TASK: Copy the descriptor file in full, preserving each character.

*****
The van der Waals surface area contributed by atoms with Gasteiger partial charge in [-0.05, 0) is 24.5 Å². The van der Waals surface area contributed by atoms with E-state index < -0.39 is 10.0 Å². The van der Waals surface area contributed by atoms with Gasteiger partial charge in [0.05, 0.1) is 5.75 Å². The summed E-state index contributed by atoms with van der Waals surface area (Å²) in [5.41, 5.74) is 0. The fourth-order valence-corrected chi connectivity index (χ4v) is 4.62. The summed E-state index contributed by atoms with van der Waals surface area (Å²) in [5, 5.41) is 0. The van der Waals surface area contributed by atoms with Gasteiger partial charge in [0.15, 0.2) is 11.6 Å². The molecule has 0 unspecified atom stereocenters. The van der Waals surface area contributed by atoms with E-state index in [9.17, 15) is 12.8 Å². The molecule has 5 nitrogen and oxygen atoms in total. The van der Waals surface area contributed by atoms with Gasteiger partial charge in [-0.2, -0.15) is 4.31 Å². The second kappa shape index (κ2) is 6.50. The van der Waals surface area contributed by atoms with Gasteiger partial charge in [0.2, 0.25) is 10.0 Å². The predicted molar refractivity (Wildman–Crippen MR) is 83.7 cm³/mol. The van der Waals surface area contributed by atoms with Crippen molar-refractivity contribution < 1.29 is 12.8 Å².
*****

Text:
The van der Waals surface area contributed by atoms with Gasteiger partial charge in [-0.05, 0) is 24.5 Å². The van der Waals surface area contributed by atoms with E-state index < -0.39 is 10.0 Å². The van der Waals surface area contributed by atoms with Gasteiger partial charge in [0.05, 0.1) is 5.75 Å². The summed E-state index contributed by atoms with van der Waals surface area (Å²) in [5.41, 5.74) is 0. The fourth-order valence-corrected chi connectivity index (χ4v) is 4.62. The summed E-state index contributed by atoms with van der Waals surface area (Å²) in [5, 5.41) is 0. The van der Waals surface area contributed by atoms with Gasteiger partial charge in [0.15, 0.2) is 11.6 Å². The molecule has 0 unspecified atom stereocenters. The van der Waals surface area contributed by atoms with E-state index in [9.17, 15) is 12.8 Å². The molecule has 5 nitrogen and oxygen atoms in total. The van der Waals surface area contributed by atoms with Gasteiger partial charge in [-0.2, -0.15) is 4.31 Å². The second kappa shape index (κ2) is 6.50. The van der Waals surface area contributed by atoms with Gasteiger partial charge in [0.2, 0.25) is 10.0 Å². The predicted molar refractivity (Wildman–Crippen MR) is 83.7 cm³/mol. The van der Waals surface area contributed by atoms with Crippen molar-refractivity contribution < 1.29 is 12.8 Å².